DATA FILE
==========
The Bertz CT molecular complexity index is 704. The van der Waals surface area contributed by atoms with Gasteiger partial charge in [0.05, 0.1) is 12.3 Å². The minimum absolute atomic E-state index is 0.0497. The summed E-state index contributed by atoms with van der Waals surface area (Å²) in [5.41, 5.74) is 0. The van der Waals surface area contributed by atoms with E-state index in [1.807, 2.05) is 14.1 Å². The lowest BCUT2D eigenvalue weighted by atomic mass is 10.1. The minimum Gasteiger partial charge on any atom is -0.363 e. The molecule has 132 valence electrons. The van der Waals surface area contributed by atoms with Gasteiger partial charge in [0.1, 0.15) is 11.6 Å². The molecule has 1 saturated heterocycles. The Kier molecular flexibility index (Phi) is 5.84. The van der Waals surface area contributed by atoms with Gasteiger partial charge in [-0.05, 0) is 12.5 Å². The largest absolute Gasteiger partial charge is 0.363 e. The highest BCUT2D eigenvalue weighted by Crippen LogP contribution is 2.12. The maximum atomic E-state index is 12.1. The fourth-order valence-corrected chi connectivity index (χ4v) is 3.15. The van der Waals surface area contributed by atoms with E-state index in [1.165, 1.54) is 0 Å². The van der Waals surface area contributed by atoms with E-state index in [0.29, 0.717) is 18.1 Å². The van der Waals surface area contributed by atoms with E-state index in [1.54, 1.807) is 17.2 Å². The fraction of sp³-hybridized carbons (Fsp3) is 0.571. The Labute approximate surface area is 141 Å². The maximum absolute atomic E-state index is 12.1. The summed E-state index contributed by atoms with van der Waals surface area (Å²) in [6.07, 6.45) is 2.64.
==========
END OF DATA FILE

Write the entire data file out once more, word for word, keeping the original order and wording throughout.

The Bertz CT molecular complexity index is 704. The van der Waals surface area contributed by atoms with Gasteiger partial charge in [0.05, 0.1) is 12.3 Å². The minimum absolute atomic E-state index is 0.0497. The summed E-state index contributed by atoms with van der Waals surface area (Å²) in [5.41, 5.74) is 0. The van der Waals surface area contributed by atoms with E-state index in [1.807, 2.05) is 14.1 Å². The lowest BCUT2D eigenvalue weighted by atomic mass is 10.1. The minimum Gasteiger partial charge on any atom is -0.363 e. The molecule has 132 valence electrons. The van der Waals surface area contributed by atoms with Gasteiger partial charge in [0.1, 0.15) is 11.6 Å². The molecule has 1 saturated heterocycles. The Kier molecular flexibility index (Phi) is 5.84. The van der Waals surface area contributed by atoms with Gasteiger partial charge in [-0.05, 0) is 12.5 Å². The largest absolute Gasteiger partial charge is 0.363 e. The highest BCUT2D eigenvalue weighted by Crippen LogP contribution is 2.12. The maximum atomic E-state index is 12.1. The fourth-order valence-corrected chi connectivity index (χ4v) is 3.15. The van der Waals surface area contributed by atoms with E-state index in [1.165, 1.54) is 0 Å². The van der Waals surface area contributed by atoms with E-state index in [0.29, 0.717) is 18.1 Å². The van der Waals surface area contributed by atoms with E-state index in [1.54, 1.807) is 17.2 Å². The fraction of sp³-hybridized carbons (Fsp3) is 0.571. The Labute approximate surface area is 141 Å². The maximum absolute atomic E-state index is 12.1. The summed E-state index contributed by atoms with van der Waals surface area (Å²) in [6.07, 6.45) is 2.64.